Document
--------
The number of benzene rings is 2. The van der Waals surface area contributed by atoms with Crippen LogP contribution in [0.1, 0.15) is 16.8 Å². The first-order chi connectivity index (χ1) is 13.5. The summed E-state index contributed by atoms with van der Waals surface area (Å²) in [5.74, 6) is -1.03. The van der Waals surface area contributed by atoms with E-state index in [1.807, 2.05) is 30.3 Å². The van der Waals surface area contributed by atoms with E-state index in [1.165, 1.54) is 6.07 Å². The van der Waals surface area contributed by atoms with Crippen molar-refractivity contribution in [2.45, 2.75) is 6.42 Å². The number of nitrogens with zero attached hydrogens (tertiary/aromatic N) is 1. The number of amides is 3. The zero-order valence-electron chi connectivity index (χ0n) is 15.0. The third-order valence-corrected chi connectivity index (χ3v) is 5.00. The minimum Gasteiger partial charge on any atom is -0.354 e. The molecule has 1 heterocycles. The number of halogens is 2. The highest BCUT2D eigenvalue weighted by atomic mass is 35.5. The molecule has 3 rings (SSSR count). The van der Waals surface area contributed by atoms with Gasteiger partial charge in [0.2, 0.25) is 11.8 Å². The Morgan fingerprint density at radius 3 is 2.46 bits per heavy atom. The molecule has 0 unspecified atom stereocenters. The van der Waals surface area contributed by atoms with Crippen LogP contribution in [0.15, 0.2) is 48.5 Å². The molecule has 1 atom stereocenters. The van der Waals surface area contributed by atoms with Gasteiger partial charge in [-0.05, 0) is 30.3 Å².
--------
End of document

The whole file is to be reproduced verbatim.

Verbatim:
The number of benzene rings is 2. The van der Waals surface area contributed by atoms with Crippen LogP contribution in [0.1, 0.15) is 16.8 Å². The first-order chi connectivity index (χ1) is 13.5. The summed E-state index contributed by atoms with van der Waals surface area (Å²) in [5.74, 6) is -1.03. The van der Waals surface area contributed by atoms with E-state index in [1.807, 2.05) is 30.3 Å². The van der Waals surface area contributed by atoms with E-state index in [1.165, 1.54) is 6.07 Å². The van der Waals surface area contributed by atoms with Crippen molar-refractivity contribution in [2.45, 2.75) is 6.42 Å². The number of nitrogens with zero attached hydrogens (tertiary/aromatic N) is 1. The number of amides is 3. The zero-order valence-electron chi connectivity index (χ0n) is 15.0. The third-order valence-corrected chi connectivity index (χ3v) is 5.00. The minimum Gasteiger partial charge on any atom is -0.354 e. The molecule has 1 heterocycles. The number of halogens is 2. The highest BCUT2D eigenvalue weighted by atomic mass is 35.5. The molecule has 3 rings (SSSR count). The van der Waals surface area contributed by atoms with Gasteiger partial charge in [0.2, 0.25) is 11.8 Å². The Morgan fingerprint density at radius 3 is 2.46 bits per heavy atom. The molecule has 0 unspecified atom stereocenters. The van der Waals surface area contributed by atoms with Crippen LogP contribution in [0.15, 0.2) is 48.5 Å². The molecule has 1 atom stereocenters. The van der Waals surface area contributed by atoms with Gasteiger partial charge in [-0.05, 0) is 30.3 Å².